I live in Hungary and I'm sailing in Laser Radial now. Besides racing I also organize races and sometimes work as a national jury. We had a regatta last month here in Hungary and there was an argument between the judges, coaches and competitors about controlling the mainsheet in the laser class.
According to the cited rule's last sentence you may control the sheet directly from below the forward boom block.
Is it allowed to use it in such a way for adjusting the sail to a slight change of wind direction, either in a beat on a wave or in a reach?
When doing so, could it be regarded as a pump or not? If there are no surfing or planning conditions, I guess it is a pump and so not allowed.
To facilitate tacking and gybing it can be controlled from any part of it (also aft the forward boom block) - that's clear.
Please try to answer if you can, or if not, could you offer me a laser-expert jury to contact? We also tried to ask it from the International Laser Class Association, but unfortunately we still didn't get any answer...
Kind regards, Bence Böröcz HUN
My answer to Bence is after the jump.
Monday, 1 March 2010
(There will be a test at the end of the semester <EG> whaahaaa whaha haaahaa))
Rule 44.1, Penalties at the Time of an Incident: Taking a Penalty
Rule 64.1(b), Decisions: Penalties and Exoneration
A boat that is not keeping a lookout may thereby fail to do everything reasonably possible to avoid contact. Hailing is one way that a boat may ‘act to avoid contact’. When a boat’s breach of a rule of Part 2 causes serious damage and she then retires, she has taken the applicable penalty and is not to be disqualified for that breach.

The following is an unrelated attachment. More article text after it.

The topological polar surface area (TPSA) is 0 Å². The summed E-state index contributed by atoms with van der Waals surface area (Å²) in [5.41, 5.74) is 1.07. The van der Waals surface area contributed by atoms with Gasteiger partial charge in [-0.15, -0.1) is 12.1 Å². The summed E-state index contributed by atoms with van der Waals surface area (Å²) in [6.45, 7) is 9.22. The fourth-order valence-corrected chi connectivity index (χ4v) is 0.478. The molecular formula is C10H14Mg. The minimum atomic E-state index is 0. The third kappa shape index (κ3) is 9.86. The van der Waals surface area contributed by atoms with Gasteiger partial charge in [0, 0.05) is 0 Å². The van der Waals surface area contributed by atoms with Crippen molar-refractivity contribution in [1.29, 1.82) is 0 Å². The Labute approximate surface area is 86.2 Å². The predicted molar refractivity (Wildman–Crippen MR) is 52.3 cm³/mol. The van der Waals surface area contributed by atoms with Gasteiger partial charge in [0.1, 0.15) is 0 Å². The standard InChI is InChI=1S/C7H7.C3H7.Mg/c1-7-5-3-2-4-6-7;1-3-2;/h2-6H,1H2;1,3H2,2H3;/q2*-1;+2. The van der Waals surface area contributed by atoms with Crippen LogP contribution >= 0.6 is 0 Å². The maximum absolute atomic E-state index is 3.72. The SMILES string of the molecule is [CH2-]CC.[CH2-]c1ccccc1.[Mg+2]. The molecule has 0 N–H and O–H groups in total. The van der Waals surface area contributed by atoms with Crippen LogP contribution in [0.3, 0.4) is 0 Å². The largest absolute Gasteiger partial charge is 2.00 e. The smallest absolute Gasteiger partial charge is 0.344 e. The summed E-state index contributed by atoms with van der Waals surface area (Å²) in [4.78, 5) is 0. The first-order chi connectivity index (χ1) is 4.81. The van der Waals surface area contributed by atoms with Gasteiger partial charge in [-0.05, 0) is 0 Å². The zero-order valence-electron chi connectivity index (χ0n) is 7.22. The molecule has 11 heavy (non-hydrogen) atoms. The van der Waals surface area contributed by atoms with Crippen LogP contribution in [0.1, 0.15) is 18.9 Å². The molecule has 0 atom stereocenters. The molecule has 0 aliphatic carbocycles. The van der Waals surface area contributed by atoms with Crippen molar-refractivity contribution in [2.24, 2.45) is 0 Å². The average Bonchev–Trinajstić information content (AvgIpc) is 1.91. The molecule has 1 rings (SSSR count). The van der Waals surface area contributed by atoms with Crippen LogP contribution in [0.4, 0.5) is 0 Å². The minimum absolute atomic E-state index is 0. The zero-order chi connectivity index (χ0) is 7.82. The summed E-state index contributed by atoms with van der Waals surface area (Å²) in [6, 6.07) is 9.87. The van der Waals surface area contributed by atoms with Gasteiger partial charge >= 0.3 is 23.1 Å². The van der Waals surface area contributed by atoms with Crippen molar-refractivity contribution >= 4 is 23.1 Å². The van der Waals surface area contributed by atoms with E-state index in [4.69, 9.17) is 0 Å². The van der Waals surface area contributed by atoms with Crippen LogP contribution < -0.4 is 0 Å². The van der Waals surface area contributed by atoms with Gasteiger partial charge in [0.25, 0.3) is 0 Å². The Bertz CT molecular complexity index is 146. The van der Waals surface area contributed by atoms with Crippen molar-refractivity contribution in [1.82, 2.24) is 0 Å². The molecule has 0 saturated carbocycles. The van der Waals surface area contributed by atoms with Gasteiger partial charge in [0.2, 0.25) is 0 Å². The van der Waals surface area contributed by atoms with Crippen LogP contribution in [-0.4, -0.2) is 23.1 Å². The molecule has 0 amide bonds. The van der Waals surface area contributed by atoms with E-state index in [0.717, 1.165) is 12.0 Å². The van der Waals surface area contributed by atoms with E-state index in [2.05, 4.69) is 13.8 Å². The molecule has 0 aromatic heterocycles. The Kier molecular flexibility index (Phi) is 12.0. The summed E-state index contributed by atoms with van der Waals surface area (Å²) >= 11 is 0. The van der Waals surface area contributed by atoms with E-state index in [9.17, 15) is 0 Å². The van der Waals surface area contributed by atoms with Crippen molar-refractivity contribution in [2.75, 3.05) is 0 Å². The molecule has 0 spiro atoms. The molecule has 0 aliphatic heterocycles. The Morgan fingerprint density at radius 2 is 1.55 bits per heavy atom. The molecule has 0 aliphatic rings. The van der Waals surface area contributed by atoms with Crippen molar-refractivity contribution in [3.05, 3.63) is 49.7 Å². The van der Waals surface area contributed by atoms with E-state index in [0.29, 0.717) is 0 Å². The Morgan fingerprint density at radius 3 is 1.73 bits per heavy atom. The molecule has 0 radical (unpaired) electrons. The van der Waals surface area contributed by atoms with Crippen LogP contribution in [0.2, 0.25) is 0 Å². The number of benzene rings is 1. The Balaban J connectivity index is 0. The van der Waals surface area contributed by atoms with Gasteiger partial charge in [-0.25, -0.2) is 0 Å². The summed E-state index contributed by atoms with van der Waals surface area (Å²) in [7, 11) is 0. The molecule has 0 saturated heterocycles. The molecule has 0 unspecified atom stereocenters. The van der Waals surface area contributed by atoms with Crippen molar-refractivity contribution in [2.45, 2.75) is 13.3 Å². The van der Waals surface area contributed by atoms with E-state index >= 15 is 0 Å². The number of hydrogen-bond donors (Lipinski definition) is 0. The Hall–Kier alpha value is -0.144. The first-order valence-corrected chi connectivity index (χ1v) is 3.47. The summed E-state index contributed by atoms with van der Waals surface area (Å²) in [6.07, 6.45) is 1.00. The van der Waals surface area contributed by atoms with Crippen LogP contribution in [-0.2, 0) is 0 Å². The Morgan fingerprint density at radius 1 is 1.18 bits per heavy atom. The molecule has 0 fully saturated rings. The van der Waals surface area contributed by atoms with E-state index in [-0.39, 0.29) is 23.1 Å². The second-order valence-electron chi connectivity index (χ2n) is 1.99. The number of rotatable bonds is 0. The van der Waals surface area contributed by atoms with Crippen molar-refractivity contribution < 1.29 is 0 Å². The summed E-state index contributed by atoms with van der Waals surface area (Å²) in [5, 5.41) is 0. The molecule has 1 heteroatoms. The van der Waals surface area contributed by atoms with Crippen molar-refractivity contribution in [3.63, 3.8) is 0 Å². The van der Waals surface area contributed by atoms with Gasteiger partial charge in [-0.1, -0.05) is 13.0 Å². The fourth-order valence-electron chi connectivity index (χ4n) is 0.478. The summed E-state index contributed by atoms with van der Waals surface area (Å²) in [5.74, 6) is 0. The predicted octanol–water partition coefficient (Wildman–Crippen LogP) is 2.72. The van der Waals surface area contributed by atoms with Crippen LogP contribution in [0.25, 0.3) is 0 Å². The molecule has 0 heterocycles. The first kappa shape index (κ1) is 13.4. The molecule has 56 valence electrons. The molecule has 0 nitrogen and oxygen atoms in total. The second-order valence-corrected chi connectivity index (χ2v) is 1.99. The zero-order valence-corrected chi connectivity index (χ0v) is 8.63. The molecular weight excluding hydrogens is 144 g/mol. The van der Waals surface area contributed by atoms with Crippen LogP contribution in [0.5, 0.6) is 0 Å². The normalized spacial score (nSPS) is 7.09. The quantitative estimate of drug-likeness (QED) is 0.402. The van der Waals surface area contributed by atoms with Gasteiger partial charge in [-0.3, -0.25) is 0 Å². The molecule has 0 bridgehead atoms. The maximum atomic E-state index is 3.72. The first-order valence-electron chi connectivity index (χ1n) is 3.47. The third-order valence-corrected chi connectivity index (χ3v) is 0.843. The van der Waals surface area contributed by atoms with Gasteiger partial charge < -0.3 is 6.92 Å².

Summary of the Facts
Between the preparatory and starting signals, Ephesian on starboard tack and Jupa on port tack approached each other head-to-head. Both boats were heavy keelboats, 33 feet (10 m) long. Neither boat was aware of the other. The bowmen on both boats, who normally would have been stationed by the forestay, were handling their genoas, and no other crew members were keeping a lookout. Ephesian was moving slowly with limited manoeuvrability. They collided, causing serious damage to Jupa, who therefore retired. In the resulting protest, Jupa was disqualified under rule 10, and Ephesian was disqualified under rule 14. Ephesian appealed, claiming that she could not have avoided Jupa by changing course or speed.